car full of meatLast weekend we bought our second full cow from 3 Sisters Farms. We kept 1/4 of it (about 150 lbs) and divvied the rest up between a few other families. The first one lasted us 18 months, which means we ate just over 1.5 pounds of beef per person per month. I’ve heard a healthy red meat portion is 6-oz, so if we were eating right-sized portions each time (I probably ate more than my fair share), that comes to 4 servings of meat, or once a week. That’s probably about the optimal frequency for consuming red meat. However, we often brought the meat to potlucks and entertained guests with red meat dishes, so not all of it was actually consumed by our family.

If you compare the picture above to the one I took for the blog post about our first cow purchase, you can see how much better I’ve gotten at efficiently loading up the back of the car with boxes:

18 months ago

You can also see the difference between an old camera-phone, and Mrs. Foundry’s nice DSLR.

This year, the farmers weren’t making trips into the city so we drove to Whidbey Island to pick up the meat. Originally, I thought it was going to be a hassle (and negate the savings of buying bulk meat), but we made it into a fun day trip with Rose from Our Lady of Second Helpings and her son who’s about the same age as our youngest. We had a picnic lunch at Deception Pass and rode the ferry, so even though we logged over 150 miles onto the car (more than I drive in 3 months) I think it was well worth it to meat…I mean meet the farmers and the future hamburgers. The animals were well treated, and seemed very happy. The pigs had an unobstructed view of Puget Sound, and as much as I love the view from our back deck, I must admit I was a little jealous of those porkers.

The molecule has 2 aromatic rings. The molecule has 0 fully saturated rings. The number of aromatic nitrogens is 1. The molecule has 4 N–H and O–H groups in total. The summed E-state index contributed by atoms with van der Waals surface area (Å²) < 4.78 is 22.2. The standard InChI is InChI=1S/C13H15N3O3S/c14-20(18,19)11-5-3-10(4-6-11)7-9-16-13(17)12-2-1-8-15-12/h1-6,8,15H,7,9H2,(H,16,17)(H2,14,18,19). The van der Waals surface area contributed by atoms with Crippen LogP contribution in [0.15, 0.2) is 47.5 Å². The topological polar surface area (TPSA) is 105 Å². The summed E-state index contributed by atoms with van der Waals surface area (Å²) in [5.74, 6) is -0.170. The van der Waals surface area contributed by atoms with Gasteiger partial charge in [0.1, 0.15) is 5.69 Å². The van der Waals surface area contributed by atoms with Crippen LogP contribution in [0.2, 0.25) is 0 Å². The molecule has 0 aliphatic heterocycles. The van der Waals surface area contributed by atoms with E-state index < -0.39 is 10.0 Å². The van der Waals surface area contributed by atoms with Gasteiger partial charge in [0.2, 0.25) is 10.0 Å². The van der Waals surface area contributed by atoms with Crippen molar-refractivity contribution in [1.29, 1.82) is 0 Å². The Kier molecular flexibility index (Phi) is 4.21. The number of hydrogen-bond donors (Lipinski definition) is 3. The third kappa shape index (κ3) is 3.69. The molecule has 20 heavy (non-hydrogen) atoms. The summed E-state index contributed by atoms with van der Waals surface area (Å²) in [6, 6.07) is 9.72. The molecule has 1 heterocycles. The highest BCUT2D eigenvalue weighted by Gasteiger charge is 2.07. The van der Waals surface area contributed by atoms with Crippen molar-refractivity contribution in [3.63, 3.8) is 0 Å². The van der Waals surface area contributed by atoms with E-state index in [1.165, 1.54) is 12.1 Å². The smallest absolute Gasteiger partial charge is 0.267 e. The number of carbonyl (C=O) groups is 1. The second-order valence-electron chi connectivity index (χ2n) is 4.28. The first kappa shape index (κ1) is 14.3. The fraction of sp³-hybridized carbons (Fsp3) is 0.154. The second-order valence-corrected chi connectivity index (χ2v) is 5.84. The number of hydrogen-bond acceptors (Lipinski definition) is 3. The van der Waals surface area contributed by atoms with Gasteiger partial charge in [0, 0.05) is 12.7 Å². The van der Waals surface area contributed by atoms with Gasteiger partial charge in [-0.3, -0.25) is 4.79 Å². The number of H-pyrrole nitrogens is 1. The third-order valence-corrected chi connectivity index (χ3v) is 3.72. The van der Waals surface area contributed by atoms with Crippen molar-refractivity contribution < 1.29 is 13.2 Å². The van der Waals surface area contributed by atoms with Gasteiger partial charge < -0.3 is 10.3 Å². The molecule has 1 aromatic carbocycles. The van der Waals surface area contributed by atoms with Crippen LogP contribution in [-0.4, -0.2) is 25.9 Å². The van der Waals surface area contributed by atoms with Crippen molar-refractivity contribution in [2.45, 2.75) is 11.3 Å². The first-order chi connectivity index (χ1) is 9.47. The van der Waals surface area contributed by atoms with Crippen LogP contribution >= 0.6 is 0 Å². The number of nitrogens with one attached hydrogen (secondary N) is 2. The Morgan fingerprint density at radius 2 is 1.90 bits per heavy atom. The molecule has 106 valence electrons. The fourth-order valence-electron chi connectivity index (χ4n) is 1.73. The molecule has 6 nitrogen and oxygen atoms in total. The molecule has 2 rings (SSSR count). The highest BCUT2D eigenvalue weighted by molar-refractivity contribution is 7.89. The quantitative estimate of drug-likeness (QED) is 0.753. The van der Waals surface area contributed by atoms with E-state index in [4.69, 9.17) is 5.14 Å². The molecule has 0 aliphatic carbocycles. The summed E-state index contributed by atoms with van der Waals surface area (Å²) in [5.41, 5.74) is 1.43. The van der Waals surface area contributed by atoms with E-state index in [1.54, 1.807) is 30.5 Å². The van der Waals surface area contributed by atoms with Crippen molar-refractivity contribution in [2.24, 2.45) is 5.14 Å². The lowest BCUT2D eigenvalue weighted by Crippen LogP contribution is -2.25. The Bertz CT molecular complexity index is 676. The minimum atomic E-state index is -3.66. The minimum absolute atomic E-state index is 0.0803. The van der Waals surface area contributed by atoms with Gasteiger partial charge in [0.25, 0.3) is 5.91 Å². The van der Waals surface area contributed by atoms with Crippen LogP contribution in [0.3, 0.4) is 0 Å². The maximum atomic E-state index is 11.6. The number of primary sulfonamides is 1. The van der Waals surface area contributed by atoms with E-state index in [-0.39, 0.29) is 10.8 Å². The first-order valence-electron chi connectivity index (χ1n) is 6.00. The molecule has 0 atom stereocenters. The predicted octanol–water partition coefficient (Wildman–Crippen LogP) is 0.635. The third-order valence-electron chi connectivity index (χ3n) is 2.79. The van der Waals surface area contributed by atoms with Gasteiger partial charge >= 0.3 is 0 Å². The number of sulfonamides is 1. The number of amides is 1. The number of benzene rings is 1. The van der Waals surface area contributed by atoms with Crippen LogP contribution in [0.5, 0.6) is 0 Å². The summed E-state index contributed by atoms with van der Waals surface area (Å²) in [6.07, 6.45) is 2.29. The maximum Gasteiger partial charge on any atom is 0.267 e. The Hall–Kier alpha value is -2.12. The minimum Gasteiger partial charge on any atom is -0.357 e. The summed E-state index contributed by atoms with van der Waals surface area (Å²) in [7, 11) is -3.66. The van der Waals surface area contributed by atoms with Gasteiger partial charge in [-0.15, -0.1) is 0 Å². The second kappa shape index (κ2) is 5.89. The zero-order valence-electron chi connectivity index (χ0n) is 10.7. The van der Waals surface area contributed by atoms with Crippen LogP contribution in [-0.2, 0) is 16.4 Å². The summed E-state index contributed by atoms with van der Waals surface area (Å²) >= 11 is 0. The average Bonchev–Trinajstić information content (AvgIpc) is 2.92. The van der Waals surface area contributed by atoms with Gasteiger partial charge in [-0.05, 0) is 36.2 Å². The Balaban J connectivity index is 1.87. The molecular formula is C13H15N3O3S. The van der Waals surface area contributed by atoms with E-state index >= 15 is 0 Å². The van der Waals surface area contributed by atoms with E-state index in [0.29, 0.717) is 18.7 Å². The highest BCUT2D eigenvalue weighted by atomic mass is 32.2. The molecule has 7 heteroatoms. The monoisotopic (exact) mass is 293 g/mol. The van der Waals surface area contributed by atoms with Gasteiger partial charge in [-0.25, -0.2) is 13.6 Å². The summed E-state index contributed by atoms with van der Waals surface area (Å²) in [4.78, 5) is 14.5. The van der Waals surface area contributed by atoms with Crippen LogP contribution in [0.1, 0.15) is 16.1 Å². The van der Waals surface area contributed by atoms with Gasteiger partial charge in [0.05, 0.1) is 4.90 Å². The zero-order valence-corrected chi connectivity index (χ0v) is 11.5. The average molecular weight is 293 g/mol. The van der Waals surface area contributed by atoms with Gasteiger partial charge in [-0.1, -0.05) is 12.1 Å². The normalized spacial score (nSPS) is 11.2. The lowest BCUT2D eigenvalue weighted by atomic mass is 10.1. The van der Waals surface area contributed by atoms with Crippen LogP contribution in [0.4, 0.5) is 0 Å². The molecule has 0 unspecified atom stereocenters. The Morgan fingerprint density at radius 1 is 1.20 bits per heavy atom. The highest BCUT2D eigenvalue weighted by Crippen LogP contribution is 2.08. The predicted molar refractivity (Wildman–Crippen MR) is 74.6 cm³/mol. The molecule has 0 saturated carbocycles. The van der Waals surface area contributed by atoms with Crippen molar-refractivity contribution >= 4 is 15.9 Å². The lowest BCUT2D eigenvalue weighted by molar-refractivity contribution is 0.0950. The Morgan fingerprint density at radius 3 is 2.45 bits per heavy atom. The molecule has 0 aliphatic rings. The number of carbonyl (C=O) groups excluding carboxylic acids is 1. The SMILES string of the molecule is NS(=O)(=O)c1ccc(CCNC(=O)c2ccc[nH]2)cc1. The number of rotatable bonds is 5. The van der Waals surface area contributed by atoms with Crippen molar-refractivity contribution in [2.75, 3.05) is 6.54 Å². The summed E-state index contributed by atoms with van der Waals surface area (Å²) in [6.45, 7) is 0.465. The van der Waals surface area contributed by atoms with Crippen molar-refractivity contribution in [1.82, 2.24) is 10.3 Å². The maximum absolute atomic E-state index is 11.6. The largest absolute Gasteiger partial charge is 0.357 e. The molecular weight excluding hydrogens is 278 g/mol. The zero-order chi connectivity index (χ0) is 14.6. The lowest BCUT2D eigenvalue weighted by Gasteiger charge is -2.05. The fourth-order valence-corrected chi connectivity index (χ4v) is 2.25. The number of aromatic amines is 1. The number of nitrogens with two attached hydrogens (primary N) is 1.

The price went up compared to 18 months ago ($4.25/lb vs $4.00/lb last time) but that’s about the pace of inflation. To make it an even better deal, they threw in the organ meat (heart and liver) along with some dog bones that we gave to the other families who have dogs (and kept some for ourselves to make soup stock…shhhh).

Maybe I should have put a warning at the beginning of this post for vegetarians to skip over it? Nah.